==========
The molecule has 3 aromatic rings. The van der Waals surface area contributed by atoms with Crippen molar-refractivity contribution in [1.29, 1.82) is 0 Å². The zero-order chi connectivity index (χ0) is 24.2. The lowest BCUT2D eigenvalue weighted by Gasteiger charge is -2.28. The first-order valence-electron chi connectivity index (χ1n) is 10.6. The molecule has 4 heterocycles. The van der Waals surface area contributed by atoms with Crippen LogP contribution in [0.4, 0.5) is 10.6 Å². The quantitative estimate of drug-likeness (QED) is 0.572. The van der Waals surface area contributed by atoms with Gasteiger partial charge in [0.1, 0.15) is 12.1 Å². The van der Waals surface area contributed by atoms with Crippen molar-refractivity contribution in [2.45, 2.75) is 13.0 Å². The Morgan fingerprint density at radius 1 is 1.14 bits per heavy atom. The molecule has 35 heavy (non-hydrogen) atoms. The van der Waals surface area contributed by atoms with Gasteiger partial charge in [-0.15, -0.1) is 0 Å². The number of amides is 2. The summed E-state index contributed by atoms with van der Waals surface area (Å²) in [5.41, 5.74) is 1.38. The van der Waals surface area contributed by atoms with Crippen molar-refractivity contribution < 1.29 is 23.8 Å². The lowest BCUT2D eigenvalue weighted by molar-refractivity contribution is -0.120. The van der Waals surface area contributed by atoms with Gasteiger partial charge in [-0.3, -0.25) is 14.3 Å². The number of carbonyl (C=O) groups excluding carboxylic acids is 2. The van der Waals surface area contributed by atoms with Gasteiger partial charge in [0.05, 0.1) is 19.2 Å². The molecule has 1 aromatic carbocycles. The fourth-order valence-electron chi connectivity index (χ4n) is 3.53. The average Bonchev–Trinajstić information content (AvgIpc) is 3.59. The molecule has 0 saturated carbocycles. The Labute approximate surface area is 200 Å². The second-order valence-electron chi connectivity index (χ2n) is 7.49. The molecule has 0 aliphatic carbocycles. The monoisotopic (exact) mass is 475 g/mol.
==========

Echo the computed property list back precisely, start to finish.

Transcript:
The molecule has 3 aromatic rings. The van der Waals surface area contributed by atoms with Crippen molar-refractivity contribution in [1.29, 1.82) is 0 Å². The zero-order chi connectivity index (χ0) is 24.2. The lowest BCUT2D eigenvalue weighted by Gasteiger charge is -2.28. The first-order valence-electron chi connectivity index (χ1n) is 10.6. The molecule has 4 heterocycles. The van der Waals surface area contributed by atoms with Crippen LogP contribution in [0.4, 0.5) is 10.6 Å². The quantitative estimate of drug-likeness (QED) is 0.572. The van der Waals surface area contributed by atoms with Gasteiger partial charge in [0.1, 0.15) is 12.1 Å². The van der Waals surface area contributed by atoms with Crippen molar-refractivity contribution in [2.45, 2.75) is 13.0 Å². The Morgan fingerprint density at radius 1 is 1.14 bits per heavy atom. The molecule has 35 heavy (non-hydrogen) atoms. The van der Waals surface area contributed by atoms with Gasteiger partial charge in [-0.15, -0.1) is 0 Å². The number of amides is 2. The summed E-state index contributed by atoms with van der Waals surface area (Å²) in [5.41, 5.74) is 1.38. The van der Waals surface area contributed by atoms with Crippen molar-refractivity contribution < 1.29 is 23.8 Å². The lowest BCUT2D eigenvalue weighted by molar-refractivity contribution is -0.120. The van der Waals surface area contributed by atoms with Gasteiger partial charge in [-0.3, -0.25) is 14.3 Å². The number of carbonyl (C=O) groups excluding carboxylic acids is 2. The van der Waals surface area contributed by atoms with Gasteiger partial charge in [0.05, 0.1) is 19.2 Å². The molecule has 1 aromatic carbocycles. The fourth-order valence-electron chi connectivity index (χ4n) is 3.53. The average Bonchev–Trinajstić information content (AvgIpc) is 3.59. The molecule has 0 saturated carbocycles. The Labute approximate surface area is 200 Å². The second-order valence-electron chi connectivity index (χ2n) is 7.49. The molecule has 0 aliphatic carbocycles. The monoisotopic (exact) mass is 475 g/mol.